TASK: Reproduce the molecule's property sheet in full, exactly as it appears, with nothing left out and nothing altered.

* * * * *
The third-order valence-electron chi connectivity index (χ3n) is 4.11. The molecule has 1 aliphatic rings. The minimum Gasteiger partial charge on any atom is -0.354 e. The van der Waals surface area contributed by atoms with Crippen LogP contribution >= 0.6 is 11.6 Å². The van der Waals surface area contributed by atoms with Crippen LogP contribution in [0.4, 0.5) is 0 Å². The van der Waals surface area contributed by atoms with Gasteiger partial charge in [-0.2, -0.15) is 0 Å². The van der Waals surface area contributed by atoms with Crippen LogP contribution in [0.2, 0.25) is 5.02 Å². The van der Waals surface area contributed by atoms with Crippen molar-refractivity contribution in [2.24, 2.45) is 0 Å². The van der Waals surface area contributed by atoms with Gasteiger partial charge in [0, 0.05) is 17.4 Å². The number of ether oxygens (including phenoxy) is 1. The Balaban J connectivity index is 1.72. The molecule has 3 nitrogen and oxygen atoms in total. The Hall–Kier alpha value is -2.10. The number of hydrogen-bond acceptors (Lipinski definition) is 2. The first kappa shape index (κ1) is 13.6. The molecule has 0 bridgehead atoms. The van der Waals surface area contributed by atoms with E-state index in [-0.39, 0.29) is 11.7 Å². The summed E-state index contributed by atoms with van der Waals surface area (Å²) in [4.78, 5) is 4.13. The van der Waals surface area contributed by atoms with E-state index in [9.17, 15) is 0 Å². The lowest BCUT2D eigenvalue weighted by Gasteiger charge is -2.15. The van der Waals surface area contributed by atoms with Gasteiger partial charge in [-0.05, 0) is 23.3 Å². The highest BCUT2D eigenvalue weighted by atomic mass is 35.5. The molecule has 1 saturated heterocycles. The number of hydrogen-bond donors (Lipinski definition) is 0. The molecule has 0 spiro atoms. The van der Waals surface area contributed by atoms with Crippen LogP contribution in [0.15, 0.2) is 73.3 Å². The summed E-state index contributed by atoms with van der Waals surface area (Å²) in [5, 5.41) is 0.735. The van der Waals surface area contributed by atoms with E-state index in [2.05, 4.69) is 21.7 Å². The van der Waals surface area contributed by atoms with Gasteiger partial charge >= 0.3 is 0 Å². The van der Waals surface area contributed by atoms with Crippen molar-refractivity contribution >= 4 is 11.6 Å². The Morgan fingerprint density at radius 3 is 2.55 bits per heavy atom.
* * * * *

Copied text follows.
The third-order valence-electron chi connectivity index (χ3n) is 4.11. The molecule has 1 aliphatic rings. The minimum Gasteiger partial charge on any atom is -0.354 e. The van der Waals surface area contributed by atoms with Crippen LogP contribution >= 0.6 is 11.6 Å². The van der Waals surface area contributed by atoms with Crippen LogP contribution in [0.4, 0.5) is 0 Å². The van der Waals surface area contributed by atoms with Gasteiger partial charge in [-0.2, -0.15) is 0 Å². The van der Waals surface area contributed by atoms with Crippen LogP contribution in [0.2, 0.25) is 5.02 Å². The van der Waals surface area contributed by atoms with Crippen molar-refractivity contribution in [2.24, 2.45) is 0 Å². The van der Waals surface area contributed by atoms with Gasteiger partial charge in [0, 0.05) is 17.4 Å². The number of ether oxygens (including phenoxy) is 1. The Balaban J connectivity index is 1.72. The molecule has 3 nitrogen and oxygen atoms in total. The Hall–Kier alpha value is -2.10. The number of hydrogen-bond acceptors (Lipinski definition) is 2. The first kappa shape index (κ1) is 13.6. The molecule has 0 bridgehead atoms. The van der Waals surface area contributed by atoms with E-state index in [-0.39, 0.29) is 11.7 Å². The summed E-state index contributed by atoms with van der Waals surface area (Å²) in [4.78, 5) is 4.13. The van der Waals surface area contributed by atoms with E-state index in [9.17, 15) is 0 Å². The lowest BCUT2D eigenvalue weighted by Gasteiger charge is -2.15. The van der Waals surface area contributed by atoms with Gasteiger partial charge in [-0.05, 0) is 23.3 Å². The highest BCUT2D eigenvalue weighted by atomic mass is 35.5. The molecule has 1 saturated heterocycles. The number of hydrogen-bond donors (Lipinski definition) is 0. The molecule has 0 spiro atoms. The van der Waals surface area contributed by atoms with Crippen LogP contribution in [0.15, 0.2) is 73.3 Å². The summed E-state index contributed by atoms with van der Waals surface area (Å²) in [5, 5.41) is 0.735. The van der Waals surface area contributed by atoms with E-state index in [2.05, 4.69) is 21.7 Å². The van der Waals surface area contributed by atoms with Gasteiger partial charge >= 0.3 is 0 Å². The van der Waals surface area contributed by atoms with Crippen molar-refractivity contribution >= 4 is 11.6 Å². The Morgan fingerprint density at radius 3 is 2.55 bits per heavy atom.